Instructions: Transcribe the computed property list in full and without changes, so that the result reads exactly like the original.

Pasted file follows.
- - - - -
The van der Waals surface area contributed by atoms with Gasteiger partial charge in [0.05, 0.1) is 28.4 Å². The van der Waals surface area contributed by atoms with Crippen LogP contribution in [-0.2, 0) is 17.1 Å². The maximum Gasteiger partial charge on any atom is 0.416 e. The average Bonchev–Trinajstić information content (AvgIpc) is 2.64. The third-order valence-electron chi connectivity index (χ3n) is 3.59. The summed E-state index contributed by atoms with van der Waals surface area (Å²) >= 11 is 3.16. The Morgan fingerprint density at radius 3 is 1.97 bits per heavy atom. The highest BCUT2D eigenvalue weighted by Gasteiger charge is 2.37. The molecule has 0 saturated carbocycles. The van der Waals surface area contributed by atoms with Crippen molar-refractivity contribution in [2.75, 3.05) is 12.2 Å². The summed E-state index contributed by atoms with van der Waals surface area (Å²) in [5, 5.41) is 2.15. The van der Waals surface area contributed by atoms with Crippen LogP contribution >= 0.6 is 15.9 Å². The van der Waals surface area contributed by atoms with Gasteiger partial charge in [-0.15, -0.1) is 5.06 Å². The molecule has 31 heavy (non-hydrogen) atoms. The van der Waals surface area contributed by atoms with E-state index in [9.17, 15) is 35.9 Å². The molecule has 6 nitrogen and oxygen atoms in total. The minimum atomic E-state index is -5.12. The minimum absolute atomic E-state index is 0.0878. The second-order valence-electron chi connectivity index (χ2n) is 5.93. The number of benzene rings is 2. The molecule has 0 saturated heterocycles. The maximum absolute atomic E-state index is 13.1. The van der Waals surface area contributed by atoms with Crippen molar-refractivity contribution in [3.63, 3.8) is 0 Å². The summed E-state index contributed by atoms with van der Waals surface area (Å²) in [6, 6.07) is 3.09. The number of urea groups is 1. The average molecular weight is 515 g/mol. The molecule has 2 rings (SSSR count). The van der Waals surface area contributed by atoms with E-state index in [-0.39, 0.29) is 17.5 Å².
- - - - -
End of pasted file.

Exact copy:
The van der Waals surface area contributed by atoms with Gasteiger partial charge in [0.05, 0.1) is 28.4 Å². The van der Waals surface area contributed by atoms with Crippen LogP contribution in [-0.2, 0) is 17.1 Å². The maximum Gasteiger partial charge on any atom is 0.416 e. The average Bonchev–Trinajstić information content (AvgIpc) is 2.64. The third-order valence-electron chi connectivity index (χ3n) is 3.59. The summed E-state index contributed by atoms with van der Waals surface area (Å²) >= 11 is 3.16. The Morgan fingerprint density at radius 3 is 1.97 bits per heavy atom. The highest BCUT2D eigenvalue weighted by Gasteiger charge is 2.37. The molecule has 0 saturated carbocycles. The van der Waals surface area contributed by atoms with Crippen molar-refractivity contribution in [2.75, 3.05) is 12.2 Å². The summed E-state index contributed by atoms with van der Waals surface area (Å²) in [5, 5.41) is 2.15. The van der Waals surface area contributed by atoms with Crippen LogP contribution >= 0.6 is 15.9 Å². The van der Waals surface area contributed by atoms with Gasteiger partial charge in [-0.15, -0.1) is 5.06 Å². The molecule has 31 heavy (non-hydrogen) atoms. The van der Waals surface area contributed by atoms with E-state index in [9.17, 15) is 35.9 Å². The molecule has 6 nitrogen and oxygen atoms in total. The minimum atomic E-state index is -5.12. The minimum absolute atomic E-state index is 0.0878. The second-order valence-electron chi connectivity index (χ2n) is 5.93. The number of benzene rings is 2. The molecule has 0 saturated heterocycles. The maximum absolute atomic E-state index is 13.1. The van der Waals surface area contributed by atoms with Crippen molar-refractivity contribution in [3.63, 3.8) is 0 Å². The summed E-state index contributed by atoms with van der Waals surface area (Å²) in [6, 6.07) is 3.09. The number of urea groups is 1. The average molecular weight is 515 g/mol. The molecule has 2 rings (SSSR count). The van der Waals surface area contributed by atoms with E-state index in [-0.39, 0.29) is 17.5 Å².